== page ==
Event Abstract

The synthesization of BSA-coated iron nanoparticles, and the mechanism of their uptake in the mitochondria of MCF7 breast cancer cells

  • 1 McMaster University, School of Engineering Technology, Canada
  • 2 McMaster University, Student-Biotechnology, School of Engineering Technology, Canada
  • 3 McMaster University, Professor-Biotechnology, School of Engineering Tecnology, Canada


  • To test the viability of MCF7 cell lysis through the magnetic properties of iron MNPs which would penetrate the breast cancer cells
  • Verifying iron nanoparticle (MNP) uptake within the mitochondria of the MCF7 cells

Materials and Methods: MCF7 cells were grown for 48h then incubated with MNPs for an additional 24h to allow for uptake of the particles into the cells. Iron MNPs are synthesized by a modified Massart coprecipitation method dissolving 1.72g of Iron (II) chloride(FeCl2 4H2O) and 4.67g of Iron (III) chloride(FeCl3 6H2O). The solution was then added to 20 mL ammonium hydroxide(NH4OH) and stirred. The resulting brown precipitate was then centrifuged for 15 min at 5000g and the pellet redispersed in deionized water to remove unreacted reagents and to decrease the pH. After repeating the centrifugation process five times, the MNPs were then pelleted again and redispersed in 20 ml of 5% (w/v) aqueous solution of BSA.  In these experiments a batch of MNPs were made with FITC-BSA for imaging.

Coating MNPs with BSA caused some aggregation, and sonication was performed for 1 hour using a probe sonicator to separate the MNPs into individual particles. The sonicator pulsed on and off in 5 second intervals to keep BSA from denaturing. The resulting dispersion was a homogeneous liquid when inspected at 400× magnification.The liquid was refrigerated for 24h and then ultracentrifuged at 100,000g for 1 hour. The pellet was redispersed in 40 mL deionized water to remove excess BSA. A 10uL sample of this dispersion was added into the MCF7 Petri-dish, and incubated for another 24h at 37〫 C. The next day, DMEM 1X media was discarded from the dish. The dish was rinsed with PBS, and cells were scraped from the surface, into a centrifuge tube. After 30s centrifugation, the supernatant was discarded. In the experiment with FITC-BSA coated particles, cells were stained according to the  procedure for  Mito-Tracker ®Red CMXRos FM[5]. In the experiment with BSA coated particles cells were stained according to the  staining procedure for Prussian Blue Iron Stain kit[4] Note: H20 replaced with PBS. The same cells were also stained with Mito-Tracker.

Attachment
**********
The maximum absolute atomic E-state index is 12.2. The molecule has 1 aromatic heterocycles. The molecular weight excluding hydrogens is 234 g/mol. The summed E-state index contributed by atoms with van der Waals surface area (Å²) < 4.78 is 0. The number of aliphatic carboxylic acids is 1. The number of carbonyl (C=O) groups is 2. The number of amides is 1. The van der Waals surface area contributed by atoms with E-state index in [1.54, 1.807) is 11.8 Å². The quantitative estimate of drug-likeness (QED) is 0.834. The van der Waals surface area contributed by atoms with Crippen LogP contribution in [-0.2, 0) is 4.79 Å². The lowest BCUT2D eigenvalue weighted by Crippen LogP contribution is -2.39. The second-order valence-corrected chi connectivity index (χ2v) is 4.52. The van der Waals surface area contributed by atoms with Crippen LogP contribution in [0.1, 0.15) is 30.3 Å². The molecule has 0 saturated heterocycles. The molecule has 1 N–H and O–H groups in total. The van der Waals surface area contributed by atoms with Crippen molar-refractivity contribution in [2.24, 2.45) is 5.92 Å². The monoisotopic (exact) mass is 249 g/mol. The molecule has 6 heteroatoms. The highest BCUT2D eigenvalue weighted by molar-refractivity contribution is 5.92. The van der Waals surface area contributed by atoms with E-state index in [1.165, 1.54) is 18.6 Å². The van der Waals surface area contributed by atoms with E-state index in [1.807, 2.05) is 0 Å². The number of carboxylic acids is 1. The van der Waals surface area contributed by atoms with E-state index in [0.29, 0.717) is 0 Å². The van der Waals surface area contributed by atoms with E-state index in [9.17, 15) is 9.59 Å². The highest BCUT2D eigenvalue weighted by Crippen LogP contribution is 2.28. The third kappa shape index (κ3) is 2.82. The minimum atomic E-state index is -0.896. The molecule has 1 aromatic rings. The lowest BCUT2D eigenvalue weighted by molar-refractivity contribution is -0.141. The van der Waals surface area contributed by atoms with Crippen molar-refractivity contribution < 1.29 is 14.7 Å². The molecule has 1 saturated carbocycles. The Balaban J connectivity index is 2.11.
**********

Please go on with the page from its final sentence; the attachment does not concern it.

Results and Discussion: The nanoparticles obtained after sonication were observed with the DLS instrument. The results of the observation showed that the FITC-BSA sample that was sonicated for 1h yielded particles approximately 169.57nm in size. Figure 1 shows the results between three runs where the size distribution is consistent and almost exact.

Figure 1 DLS data

MCF7 cells incubated with MNPs were observed under an epi-fluorescent microscope to observe MNP uptake within the cell. The image in Figure 2 shows the cells absorbing MNPs coated in FITC-BSA. Figure 2 also shows successful staining of the mitochondria using Mito-Tracker Red FM fluorescent dye. The fluorescent staining seen in the overlay fluorescent image confirms that the nanoparticles are within the mitochondira of the MCF7 cells.

Figure 2 FITC-BSA and Mito-Tracker dye 

Figure 3 Prussian Blue iron stain

The results from the epi-fluorescent microscope in Figure 3 confirm the cells successfully absorbing the nanoparticles in the first photo.The cells are stained to induces the Prussian Blue reaction, typically used on tissues to detect the presence of iron.[2] Iron will stain a bright blue andorganelles will stain pink. [3] Image one in Figure 3 clearly shows this phenomenon, proving that iron MNPs have entered the cell. Image two shows the same cell, after being stained with Mito-Tracker. The third image is an overlay, thus proving that FITC-BSA is not what is attracting the iron nanoparticles to the mitochondria.

These results prove a novel method in which iron nanoparticles enter the mitochondria of MCF7 breast cancer cells.

Paula Gremmen; Dean Ishwar Puri; Dr. Suvojit Ghosh; Eric Mahoney; Dr. James F Hainfeld

[1] Hainfield, J. F. (2015). Curing Cancer with Magnetic Nanopaticles . Retrieved April 7, 2015, from nanoprobes.com: http://www.nanoprobes.com/newsletters/2013-08-Curing-Cancer-with-Magnetic-Nanoparticles/curing-cancer-with-magnetic-nanoparticles-video.html
[2] Parry, Nicola. (May 7 2013). Prussian Blue - A Histology Stain. Retrieved June 5 2015 from bitesizebio.com: http://bitesizebio.com/13441/feeling-blue-try-prussian-blue/
[3] Polysciences Inc. (June 26 2006). Prussian Blue Reaction for the Demonstration of Iron. Retreived June 5 2015 from: http://www.polysciences.com/skin/frontend/default/polysciences/pdf/601.pdf
[4] Sigma Aldrich (2015) Iron Stain Kit retrieved from: http://www.sigmaaldrich.com/catalog/product/sigma/ht20?lang=en®ion=CA&gclid=CMr_mYuOncgCFYVAaQod4uEM-w
[5] Thermofisher Scientific (2015) MitoTracker® Mitochondrion-Selective Probes retrieved from: https://tools.thermofisher.com/content/sfs/manuals/mp07510.pdf

Keywords: in vitro, cell, nanoparticle

Conference: 10th World Biomaterials Congress, Montréal, Canada, 17 May - 22 May, 2016.

Presentation Type: Poster

Topic: Biomaterials for cancer therapy

Citation: Adham M, Reid E, Scardamaglia D and Geng F (2016). The synthesization of BSA-coated iron nanoparticles, and the mechanism of their uptake in the mitochondria of MCF7 breast cancer cells. Front. Bioeng. Biotechnol. Conference Abstract: 10th World Biomaterials Congress. doi: 10.3389/conf.FBIOE.2016.01.02466

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Received: 27 Mar 2016; Published Online: 30 Mar 2016.